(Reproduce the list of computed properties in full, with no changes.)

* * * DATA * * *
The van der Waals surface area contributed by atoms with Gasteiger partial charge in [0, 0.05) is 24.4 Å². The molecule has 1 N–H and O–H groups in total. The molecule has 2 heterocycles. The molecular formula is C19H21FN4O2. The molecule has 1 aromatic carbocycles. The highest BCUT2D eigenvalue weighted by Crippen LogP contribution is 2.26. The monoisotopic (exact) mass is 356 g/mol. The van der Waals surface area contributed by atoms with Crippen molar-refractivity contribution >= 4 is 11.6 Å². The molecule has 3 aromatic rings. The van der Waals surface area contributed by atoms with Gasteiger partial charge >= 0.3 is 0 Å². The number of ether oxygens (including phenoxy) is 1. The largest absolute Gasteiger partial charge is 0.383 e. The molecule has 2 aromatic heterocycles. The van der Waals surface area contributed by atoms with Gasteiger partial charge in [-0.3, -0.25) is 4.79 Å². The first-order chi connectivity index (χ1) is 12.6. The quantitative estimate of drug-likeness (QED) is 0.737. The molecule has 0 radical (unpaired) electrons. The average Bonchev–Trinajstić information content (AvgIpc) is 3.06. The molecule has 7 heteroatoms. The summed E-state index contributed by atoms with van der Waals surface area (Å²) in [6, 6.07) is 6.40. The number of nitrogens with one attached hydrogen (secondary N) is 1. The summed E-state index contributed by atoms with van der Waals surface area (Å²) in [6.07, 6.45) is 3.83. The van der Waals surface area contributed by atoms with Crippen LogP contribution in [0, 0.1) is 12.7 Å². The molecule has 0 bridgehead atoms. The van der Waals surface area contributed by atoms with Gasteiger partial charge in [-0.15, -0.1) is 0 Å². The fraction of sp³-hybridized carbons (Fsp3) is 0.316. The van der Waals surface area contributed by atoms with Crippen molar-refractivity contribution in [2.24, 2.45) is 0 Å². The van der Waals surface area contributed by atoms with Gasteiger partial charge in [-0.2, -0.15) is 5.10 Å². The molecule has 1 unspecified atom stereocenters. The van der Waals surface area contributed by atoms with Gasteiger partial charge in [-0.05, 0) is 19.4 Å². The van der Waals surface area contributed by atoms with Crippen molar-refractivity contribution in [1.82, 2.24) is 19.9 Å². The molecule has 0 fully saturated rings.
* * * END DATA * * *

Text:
The van der Waals surface area contributed by atoms with Gasteiger partial charge in [0, 0.05) is 24.4 Å². The molecule has 1 N–H and O–H groups in total. The molecule has 2 heterocycles. The molecular formula is C19H21FN4O2. The molecule has 1 aromatic carbocycles. The highest BCUT2D eigenvalue weighted by Crippen LogP contribution is 2.26. The monoisotopic (exact) mass is 356 g/mol. The van der Waals surface area contributed by atoms with Crippen molar-refractivity contribution >= 4 is 11.6 Å². The molecule has 3 aromatic rings. The van der Waals surface area contributed by atoms with Gasteiger partial charge >= 0.3 is 0 Å². The number of ether oxygens (including phenoxy) is 1. The largest absolute Gasteiger partial charge is 0.383 e. The molecule has 2 aromatic heterocycles. The van der Waals surface area contributed by atoms with Gasteiger partial charge in [-0.3, -0.25) is 4.79 Å². The first-order chi connectivity index (χ1) is 12.6. The quantitative estimate of drug-likeness (QED) is 0.737. The molecule has 0 radical (unpaired) electrons. The average Bonchev–Trinajstić information content (AvgIpc) is 3.06. The molecule has 7 heteroatoms. The summed E-state index contributed by atoms with van der Waals surface area (Å²) in [6, 6.07) is 6.40. The number of nitrogens with one attached hydrogen (secondary N) is 1. The summed E-state index contributed by atoms with van der Waals surface area (Å²) in [6.07, 6.45) is 3.83. The van der Waals surface area contributed by atoms with Crippen LogP contribution in [0, 0.1) is 12.7 Å². The molecule has 0 bridgehead atoms. The van der Waals surface area contributed by atoms with Gasteiger partial charge in [-0.15, -0.1) is 0 Å². The fraction of sp³-hybridized carbons (Fsp3) is 0.316. The van der Waals surface area contributed by atoms with Crippen molar-refractivity contribution in [2.24, 2.45) is 0 Å². The van der Waals surface area contributed by atoms with Gasteiger partial charge in [-0.2, -0.15) is 5.10 Å². The molecule has 1 unspecified atom stereocenters. The van der Waals surface area contributed by atoms with Gasteiger partial charge in [-0.05, 0) is 19.4 Å². The van der Waals surface area contributed by atoms with Crippen molar-refractivity contribution in [1.82, 2.24) is 19.9 Å². The molecule has 0 fully saturated rings.